Parisian restaurant style fish made at home yet so easy to prepare in advance. This Viennoise style topping is a buttery herb and parmesan crust that hugs the fish under the grill. The result is not just delicious but delights guests.
The signs were all there. First this one, rue St Pierre – or St Peter’s Street- looked down on me as my keys dropped to the ground.
Was I heading for the Pearly Gates to say b-b-b-onjour?
Thankfully to my relief, the sign appeared again a few minutes’ later at the local market in St Germain-en-Laye. Saint Pierre – or John Dory – was laid out beautifully chez le poissonier. Taking it as the real sign, it was high time to do something with this gorgeously thick fish fillet.
After tasting an incredible fish dish in Paris with a herb crust on a fillet of cod, I found a recipe by French chef, Vincent David. It looks sophisticated with a herb crust that actually clings to the fish. It’s not a breadcrumb topping piled high but a thin and elegant topping that has a savoury tuile effect.
This gourmet topping is referred to as à la viennoise. It’s when you coat the fish with buttered parmesan breadcrumbs and fry it. Here, the topping is added at the last minute and quickly finished off under the grill.
Herb Parmesan Crust for Fish – Great for Freezing
I’ve made this so many times for guests that I’ve experimented. The good news? The topping freezes well, especially as you’ll have some left over.
Cut the topping into fillet portions and stack each slice between baking parchment and seal in a container in the freezer. Use just at the last minute when needed, grilling just a minute longer. It’s one less thing to worry about if you’re entertaining guests!
Herb-hugging Viennoise Crust for John Dory Fish (or Cod/Hake)
See printable recipe below.
4 John Dory fillets
100g block of parmesan, freshly grated
1 clove garlic, finely chopped
1 tbsp fresh lemon thyme (or dried seaweed)
Melt the butter in a saucepan and mix in the breadcrumbs, parmesan and garlic. Here I added a tablespoon of dried seaweed (found in Asian supermarkets) but you can add freshly chopped herbs if you prefer.
Spread the mixture out on to a baking sheet lined with baking parchment.
3. Top with another baking parchment sheet and roll it out until it’s flat and even (about 3mm thickness). Place in the fridge to set.
8. Season the fish fillets and fry in some olive oil and butter gently until just cooked; no more than 5 minutes, depending on thickness. Keep bathing the fish in the juices.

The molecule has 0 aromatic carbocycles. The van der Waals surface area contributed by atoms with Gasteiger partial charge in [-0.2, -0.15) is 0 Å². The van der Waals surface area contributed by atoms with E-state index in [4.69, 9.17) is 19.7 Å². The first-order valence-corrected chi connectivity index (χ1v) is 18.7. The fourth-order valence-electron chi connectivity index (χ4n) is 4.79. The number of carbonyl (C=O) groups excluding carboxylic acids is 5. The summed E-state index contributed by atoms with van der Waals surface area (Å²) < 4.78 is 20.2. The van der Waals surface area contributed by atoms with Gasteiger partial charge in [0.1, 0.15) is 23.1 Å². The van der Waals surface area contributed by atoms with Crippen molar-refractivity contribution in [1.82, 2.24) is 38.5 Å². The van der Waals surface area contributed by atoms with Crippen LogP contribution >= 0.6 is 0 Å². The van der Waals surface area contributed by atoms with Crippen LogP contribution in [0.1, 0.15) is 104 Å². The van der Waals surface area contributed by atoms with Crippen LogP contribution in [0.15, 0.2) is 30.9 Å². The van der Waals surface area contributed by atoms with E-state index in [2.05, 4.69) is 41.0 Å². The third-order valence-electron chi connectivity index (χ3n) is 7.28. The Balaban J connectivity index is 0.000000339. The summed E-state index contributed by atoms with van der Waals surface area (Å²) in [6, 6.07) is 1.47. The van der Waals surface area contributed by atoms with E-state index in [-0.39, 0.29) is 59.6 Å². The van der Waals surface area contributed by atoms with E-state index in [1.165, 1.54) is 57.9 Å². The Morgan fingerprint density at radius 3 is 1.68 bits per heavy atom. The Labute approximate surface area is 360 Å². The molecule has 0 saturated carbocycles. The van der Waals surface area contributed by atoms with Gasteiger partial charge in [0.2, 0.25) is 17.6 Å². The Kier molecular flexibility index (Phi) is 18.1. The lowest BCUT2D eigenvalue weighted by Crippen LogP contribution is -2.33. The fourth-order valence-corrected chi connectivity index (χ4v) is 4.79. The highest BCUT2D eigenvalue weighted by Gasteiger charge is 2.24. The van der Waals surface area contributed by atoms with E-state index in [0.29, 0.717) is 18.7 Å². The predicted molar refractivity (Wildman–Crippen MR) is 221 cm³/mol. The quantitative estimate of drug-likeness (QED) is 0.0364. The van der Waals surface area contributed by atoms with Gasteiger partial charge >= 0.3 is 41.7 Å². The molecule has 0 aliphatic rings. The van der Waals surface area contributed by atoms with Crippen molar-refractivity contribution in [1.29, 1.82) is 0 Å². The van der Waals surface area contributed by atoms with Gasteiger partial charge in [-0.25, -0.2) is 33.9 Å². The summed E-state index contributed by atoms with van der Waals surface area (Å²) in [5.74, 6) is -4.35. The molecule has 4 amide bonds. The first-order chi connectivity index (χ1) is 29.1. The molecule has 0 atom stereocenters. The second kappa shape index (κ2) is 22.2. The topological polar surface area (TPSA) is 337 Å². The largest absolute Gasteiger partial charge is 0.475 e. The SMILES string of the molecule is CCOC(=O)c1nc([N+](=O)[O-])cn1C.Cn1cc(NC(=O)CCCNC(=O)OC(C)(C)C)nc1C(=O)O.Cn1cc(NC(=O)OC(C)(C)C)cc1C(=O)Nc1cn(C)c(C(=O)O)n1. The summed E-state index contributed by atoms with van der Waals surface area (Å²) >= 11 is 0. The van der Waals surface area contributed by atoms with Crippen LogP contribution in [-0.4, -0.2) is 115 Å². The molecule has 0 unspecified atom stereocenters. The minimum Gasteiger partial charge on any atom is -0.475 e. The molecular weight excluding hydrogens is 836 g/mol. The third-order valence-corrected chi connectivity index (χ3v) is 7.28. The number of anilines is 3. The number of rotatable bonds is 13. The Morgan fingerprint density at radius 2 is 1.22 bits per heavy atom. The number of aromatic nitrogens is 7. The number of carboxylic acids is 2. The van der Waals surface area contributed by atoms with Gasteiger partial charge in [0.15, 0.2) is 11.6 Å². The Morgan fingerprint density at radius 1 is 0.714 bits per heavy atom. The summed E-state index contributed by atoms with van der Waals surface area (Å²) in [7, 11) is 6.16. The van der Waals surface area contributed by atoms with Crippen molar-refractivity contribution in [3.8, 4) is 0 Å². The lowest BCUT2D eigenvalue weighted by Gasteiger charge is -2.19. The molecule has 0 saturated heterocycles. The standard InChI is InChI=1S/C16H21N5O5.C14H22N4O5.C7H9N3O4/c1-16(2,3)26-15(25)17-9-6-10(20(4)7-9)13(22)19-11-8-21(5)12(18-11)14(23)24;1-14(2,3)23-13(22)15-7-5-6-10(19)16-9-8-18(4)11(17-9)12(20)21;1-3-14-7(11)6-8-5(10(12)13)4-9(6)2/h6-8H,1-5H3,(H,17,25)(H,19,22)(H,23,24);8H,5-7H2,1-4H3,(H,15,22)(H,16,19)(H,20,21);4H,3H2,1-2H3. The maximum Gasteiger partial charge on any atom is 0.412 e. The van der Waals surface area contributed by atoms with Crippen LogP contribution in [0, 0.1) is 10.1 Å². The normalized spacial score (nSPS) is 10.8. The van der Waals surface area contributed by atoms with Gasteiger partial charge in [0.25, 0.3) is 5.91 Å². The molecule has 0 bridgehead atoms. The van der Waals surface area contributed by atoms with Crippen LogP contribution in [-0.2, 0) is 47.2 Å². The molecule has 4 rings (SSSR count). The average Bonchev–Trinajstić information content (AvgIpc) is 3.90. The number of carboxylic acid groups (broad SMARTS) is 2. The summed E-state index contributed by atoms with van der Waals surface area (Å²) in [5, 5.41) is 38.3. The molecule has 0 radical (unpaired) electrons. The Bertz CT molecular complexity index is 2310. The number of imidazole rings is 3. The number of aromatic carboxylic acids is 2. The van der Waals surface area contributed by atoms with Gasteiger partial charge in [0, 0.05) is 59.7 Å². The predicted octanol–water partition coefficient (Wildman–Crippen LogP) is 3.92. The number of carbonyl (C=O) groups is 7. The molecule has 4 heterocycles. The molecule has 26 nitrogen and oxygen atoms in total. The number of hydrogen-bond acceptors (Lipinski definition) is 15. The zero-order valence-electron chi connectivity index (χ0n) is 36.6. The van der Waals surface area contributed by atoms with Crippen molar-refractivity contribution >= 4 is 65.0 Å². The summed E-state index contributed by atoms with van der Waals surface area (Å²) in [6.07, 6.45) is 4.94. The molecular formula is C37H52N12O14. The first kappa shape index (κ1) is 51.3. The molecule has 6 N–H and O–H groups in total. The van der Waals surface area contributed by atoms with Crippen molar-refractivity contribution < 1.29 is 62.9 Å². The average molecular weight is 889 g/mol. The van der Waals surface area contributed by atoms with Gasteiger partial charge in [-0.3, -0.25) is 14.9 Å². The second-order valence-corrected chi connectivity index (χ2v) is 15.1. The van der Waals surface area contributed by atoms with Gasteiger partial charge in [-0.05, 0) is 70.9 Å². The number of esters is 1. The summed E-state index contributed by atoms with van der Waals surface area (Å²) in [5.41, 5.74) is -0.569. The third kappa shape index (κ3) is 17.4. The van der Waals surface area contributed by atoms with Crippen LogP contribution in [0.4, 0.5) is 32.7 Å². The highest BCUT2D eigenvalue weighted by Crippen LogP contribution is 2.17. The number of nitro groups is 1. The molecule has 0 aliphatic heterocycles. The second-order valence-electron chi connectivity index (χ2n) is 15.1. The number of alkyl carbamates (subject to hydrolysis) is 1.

The viennoise topping is now ready to cut out of the fridge. If you have any extra, cut them into portions, place each between the paper and freeze until needed.
Place the fish in a roasting tin, layer the topping on top of it and melt it under the grill for a couple of minutes.
Just placing it under the grill gives a magical effect: the topping just hugs the fish like they were meant to be together.
Serve on a bed of vegetables and surround with my favourite smoked tea beurre blanc sauce. Enjoy with a chilled glass of white Burgundy.
Herb Hugging John Dory Fish
- 4 John Dory Fish fillets or cod, hake
Viennoise Topping (herb & parmesan crust for fish)
- 100 g (3.5oz) butter
- 100 g (3.5oz) breadcrumbs
- 100 g (3.5oz) parmesan grated (from a fresh block, not from a packet)
- 1 clove garlic finely chopped
- 1 tbsp fresh lemon thyme
- Melt the butter in a saucepan and mix in the breadcrumbs, parmesan, garlic and herbs. Here I added a tablespoon of dried seaweed (found in Asian supermarkets) instead for something a bit different.
- Spread the mixture out on to a baking sheet lined with baking parchment.
- Top with another baking parchment sheet and roll it out until it’s flat and even (about 3mm thickness). Place in the fridge to set for about 30 minutes.
- The viennoise topping is now ready to cut. If you have any extra, cut them into portions, place each between the paper and freeze until needed.
- Place the fish in a roasting tin, layer the topping on top of it and melt it under the grill for a couple of minutes.
- Just placing it under the grill gives a magical effect: the topping just hugs the fish like they were meant to be together.